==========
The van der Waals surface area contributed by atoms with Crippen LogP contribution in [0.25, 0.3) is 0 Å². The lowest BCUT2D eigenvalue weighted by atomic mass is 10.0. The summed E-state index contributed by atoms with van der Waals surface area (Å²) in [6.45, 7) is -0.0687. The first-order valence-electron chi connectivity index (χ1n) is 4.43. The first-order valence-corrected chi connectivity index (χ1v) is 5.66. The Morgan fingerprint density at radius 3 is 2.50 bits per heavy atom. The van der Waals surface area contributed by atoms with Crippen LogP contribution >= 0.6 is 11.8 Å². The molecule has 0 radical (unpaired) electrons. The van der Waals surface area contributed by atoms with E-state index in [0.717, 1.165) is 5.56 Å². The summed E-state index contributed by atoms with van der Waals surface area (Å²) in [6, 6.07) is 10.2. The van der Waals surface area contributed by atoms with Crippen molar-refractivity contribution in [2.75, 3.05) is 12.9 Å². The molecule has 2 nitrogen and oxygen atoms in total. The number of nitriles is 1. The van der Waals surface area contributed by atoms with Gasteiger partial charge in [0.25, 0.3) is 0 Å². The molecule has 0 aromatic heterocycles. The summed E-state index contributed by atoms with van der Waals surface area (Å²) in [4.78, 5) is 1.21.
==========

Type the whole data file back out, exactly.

The van der Waals surface area contributed by atoms with Crippen LogP contribution in [0.25, 0.3) is 0 Å². The lowest BCUT2D eigenvalue weighted by atomic mass is 10.0. The summed E-state index contributed by atoms with van der Waals surface area (Å²) in [6.45, 7) is -0.0687. The first-order valence-electron chi connectivity index (χ1n) is 4.43. The first-order valence-corrected chi connectivity index (χ1v) is 5.66. The Morgan fingerprint density at radius 3 is 2.50 bits per heavy atom. The van der Waals surface area contributed by atoms with Crippen LogP contribution >= 0.6 is 11.8 Å². The molecule has 0 radical (unpaired) electrons. The van der Waals surface area contributed by atoms with E-state index in [0.717, 1.165) is 5.56 Å². The summed E-state index contributed by atoms with van der Waals surface area (Å²) in [6, 6.07) is 10.2. The van der Waals surface area contributed by atoms with Crippen molar-refractivity contribution in [2.75, 3.05) is 12.9 Å². The molecule has 2 nitrogen and oxygen atoms in total. The number of nitriles is 1. The van der Waals surface area contributed by atoms with Gasteiger partial charge in [0.25, 0.3) is 0 Å². The molecule has 0 aromatic heterocycles. The summed E-state index contributed by atoms with van der Waals surface area (Å²) in [4.78, 5) is 1.21.